Four Alarming Facts About Chemical Safety And What The Government Can Do About Them

Chemical safety is no joking matter. Chemical incidents like explosions, fires, and releases can be fatal and occur more often that you’d guess. Millions of people living in communities across the nation are in danger of being impacted by such an incident, but chances are, they don’t even know it. The idea of an unknown, looming threat is scary enough, but what’s even more alarming is that the government isn’t doing all it could to protect Americans from potential chemical accidents.

Here are a few facts to put the issue into context:

1. About 177 million Americans live in the worst-case scenario zones for chemical disasters. That’s more than half of all Americans, though the problem disproportionately impacts certain segments of the population. The percentage of African Americans living in fenceline zones around 3,433 of the most dangerous facilities is 75 percent greater than for the United States as a whole, and the percentage of Latinos in these zones is 60 percent greater.

2. One in three schoolchildren attends school in the vulnerability zone of an industrial chemical release. Several chemical accidents in the last few years have put children at risk. Three schools were destroyed or damaged in 2013 when the West Fertilizer Co. storage and distribution facility in West, Texas, exploded, killing 15 people, including 12 first responders, and injuring 260 more. If the explosion had occurred during the school day countless young lives could have been lost. The West, Texas, incident was exceptional, but not unique.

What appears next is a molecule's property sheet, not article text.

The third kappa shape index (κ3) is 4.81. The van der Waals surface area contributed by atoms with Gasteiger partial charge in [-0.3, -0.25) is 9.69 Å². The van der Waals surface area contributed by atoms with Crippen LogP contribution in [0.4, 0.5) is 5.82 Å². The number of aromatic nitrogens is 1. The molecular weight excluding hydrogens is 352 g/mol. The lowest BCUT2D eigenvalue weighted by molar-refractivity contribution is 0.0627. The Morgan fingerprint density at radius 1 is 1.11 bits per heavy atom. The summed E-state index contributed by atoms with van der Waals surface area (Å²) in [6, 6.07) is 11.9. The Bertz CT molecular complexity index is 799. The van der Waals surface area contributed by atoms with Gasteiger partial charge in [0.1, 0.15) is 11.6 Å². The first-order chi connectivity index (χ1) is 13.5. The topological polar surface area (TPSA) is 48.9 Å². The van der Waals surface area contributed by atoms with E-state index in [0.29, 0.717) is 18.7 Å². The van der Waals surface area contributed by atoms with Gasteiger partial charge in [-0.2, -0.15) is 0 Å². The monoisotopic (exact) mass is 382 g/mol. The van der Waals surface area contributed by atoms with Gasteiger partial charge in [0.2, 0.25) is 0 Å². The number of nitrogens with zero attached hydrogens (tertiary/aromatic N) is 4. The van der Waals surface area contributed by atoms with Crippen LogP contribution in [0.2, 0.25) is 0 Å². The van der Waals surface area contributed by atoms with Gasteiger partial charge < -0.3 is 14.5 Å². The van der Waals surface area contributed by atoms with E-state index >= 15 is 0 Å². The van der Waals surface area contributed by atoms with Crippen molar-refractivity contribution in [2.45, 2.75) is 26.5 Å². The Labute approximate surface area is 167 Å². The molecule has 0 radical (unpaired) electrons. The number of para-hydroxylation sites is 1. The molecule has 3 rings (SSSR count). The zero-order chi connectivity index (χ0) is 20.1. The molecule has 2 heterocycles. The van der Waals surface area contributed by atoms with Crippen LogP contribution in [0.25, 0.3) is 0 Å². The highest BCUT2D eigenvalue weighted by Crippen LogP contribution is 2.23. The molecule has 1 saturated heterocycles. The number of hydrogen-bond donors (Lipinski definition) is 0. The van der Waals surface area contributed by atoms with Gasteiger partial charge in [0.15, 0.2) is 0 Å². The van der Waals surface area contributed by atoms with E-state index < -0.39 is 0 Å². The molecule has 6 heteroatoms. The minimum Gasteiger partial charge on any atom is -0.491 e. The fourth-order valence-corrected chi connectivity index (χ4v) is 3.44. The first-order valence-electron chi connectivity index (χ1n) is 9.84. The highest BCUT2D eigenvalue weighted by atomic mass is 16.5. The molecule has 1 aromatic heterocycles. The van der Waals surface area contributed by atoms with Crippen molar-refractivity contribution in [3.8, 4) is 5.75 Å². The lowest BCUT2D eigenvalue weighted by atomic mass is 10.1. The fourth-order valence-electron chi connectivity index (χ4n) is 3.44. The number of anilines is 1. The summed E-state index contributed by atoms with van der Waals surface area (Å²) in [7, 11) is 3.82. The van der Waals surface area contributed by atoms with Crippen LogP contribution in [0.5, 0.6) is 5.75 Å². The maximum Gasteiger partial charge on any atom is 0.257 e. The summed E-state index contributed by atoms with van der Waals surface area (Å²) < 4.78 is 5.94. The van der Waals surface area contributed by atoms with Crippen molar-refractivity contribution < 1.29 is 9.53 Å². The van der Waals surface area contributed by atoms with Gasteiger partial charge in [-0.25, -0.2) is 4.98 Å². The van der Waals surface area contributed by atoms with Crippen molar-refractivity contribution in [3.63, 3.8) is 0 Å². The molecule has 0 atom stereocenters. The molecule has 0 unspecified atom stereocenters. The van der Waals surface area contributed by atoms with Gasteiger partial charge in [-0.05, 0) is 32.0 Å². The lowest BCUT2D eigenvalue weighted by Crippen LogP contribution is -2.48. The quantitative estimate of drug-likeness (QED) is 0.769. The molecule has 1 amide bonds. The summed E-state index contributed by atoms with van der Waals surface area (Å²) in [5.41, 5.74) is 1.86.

3. Environmental Protection Agency (EPA) data shows that serious industrial chemical accidents occur every two-and-a-half days in communities across the nation. Between explosions, fires, and releases, those millions of Americans living in the worst-case scenario zones of chemical facilities are in danger of being impacted by a chemical disaster far more frequently than they may realize.

4. The EPA is currently trying to weaken the federal Chemical Disaster Rule. The Chemical Disaster Rule makes improvements to the EPA’s Risk Management Program (RMP) to help prevent future chemical accidents while strengthening emergency preparedness and response in the event that a disaster does occur. The rule was finalized in January 2017 but, in an act of astonishing disregard for community and worker safety, the Trump administration barred the strengthened rule from implementation, and just last month, EPA Administrator Scott Pruitt released a new plan, which removes all ten prevention requirements from the RMP rule as well as all but a handful of the community preparedness and emergency response improvements.

So what should the government do about all of this? Well, first, EPA should not weaken or delay the Chemical Disaster Rule; it should be retained in its original form. Congress should reject the continuing proposals from the administration to eliminate the Chemical Safety and Hazard Investigation Board (CSB), which investigates chemical accidents to determine their underlying cause and makes recommendations so industry doesn’t repeat the same mistakes. The CSB helps them learn from their mistakes.

By weakening important rules and trying to defund or eliminate important programs, the administration has turned its back on the most basic responsibility of government: to keep its citizens out of harms way. Luckily, there is something you can do right now. The EPA is currently taking comments on its proposal to weaken the Chemical Disaster Rule. You can submit comments online here until July 30.

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